Three years ago this month, my doctor nervously pulled her curls as she called the hospital to order emergency x-rays for “A woman with palpable abdominal masses.”
I haven’t been the same since.
The x-rays were inconclusive that day, so I waited another week for an ultrasound appointment. In that week, I pretty much shut down. I did manual work on auto-pilot and slept alot. You hear ‘abdominal masses’ and you don’t know how to respond. Except to pray and sleep.
The diagnosis: multiple large fibroid tumors (benign growths attached to the uterus). Many women have them, but I had roughly twice the amount that is ‘normal.’ I was ushered into the foreign system of appointments, waiting rooms, poking and prodding and tests and questions that I couldn’t/didn’t want to answer.
I blogged about those days back then when I was more in the middle of it. Looking back at it now, I’m glad for some perspective. Not that I can see all the ins and outs of it now, but probably the most apparent thing to me is the changes it made in me. And although I’d never have asked for these yucky things to happen, I am, in a humbled, awed way, thankful for the experience.
I have more sympathy for people in physical pain than I used to. I hope I’m more patient and understanding than I used to be. I know that I am more confident in God’s care. I think I enjoy mornings more than I used to, revel in simple things more. Pain can change you. I think one reason is because when you don’t hurt anymore, everything in the world is 500% better.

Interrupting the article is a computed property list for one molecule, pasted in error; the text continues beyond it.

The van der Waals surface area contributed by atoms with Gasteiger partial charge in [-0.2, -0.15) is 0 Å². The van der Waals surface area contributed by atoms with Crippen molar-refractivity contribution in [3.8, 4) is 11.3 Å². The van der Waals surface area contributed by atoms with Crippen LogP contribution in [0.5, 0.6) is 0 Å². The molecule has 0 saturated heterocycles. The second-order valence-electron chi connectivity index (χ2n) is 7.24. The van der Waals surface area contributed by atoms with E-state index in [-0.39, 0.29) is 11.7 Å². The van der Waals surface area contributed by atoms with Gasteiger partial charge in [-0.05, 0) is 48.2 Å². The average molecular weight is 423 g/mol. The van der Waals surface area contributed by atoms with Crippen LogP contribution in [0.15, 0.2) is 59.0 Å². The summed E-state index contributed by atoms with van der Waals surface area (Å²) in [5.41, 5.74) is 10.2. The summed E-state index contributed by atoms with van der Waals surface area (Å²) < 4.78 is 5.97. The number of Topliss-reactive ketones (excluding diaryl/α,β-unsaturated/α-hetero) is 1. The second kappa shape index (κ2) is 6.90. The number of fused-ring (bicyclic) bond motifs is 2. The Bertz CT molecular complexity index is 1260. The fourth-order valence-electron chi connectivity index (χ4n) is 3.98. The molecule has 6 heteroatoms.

It feels like I’ve had a look at how it is to be seriously ill without having to actually BE really ill. So I was in the hospital for 2 nights (and it was really awful), on pain medication for half a year and I still am limited in some physical activity. It’s a lot less than many people have to live with.
It still catches me off-guard when people ask, “So how are you physically?” because I don’t like to dwell on it even though it was–and still is–a big part of my life. And I hesitate blogging about it because it’s like so much navel-gazing. I want to get on with life, and not think about yucky things.
But I do think that sharing our stories is part of walking with each other in this life trip and not going it alone. And anniversaries are points along the way that give a good opportunity to take stock and regroup. I need to hear people’s stories–both the sad and the glad ones. I learn from their responses to their own stories, I take heart or make decisions because of how someone is living their story, and I can’t do that if we all keep our stories to ourselves.
This is part of my story. There are sad AND glad parts, but mostly glad. Because I believe that if there were no changes, there would be no butterflies.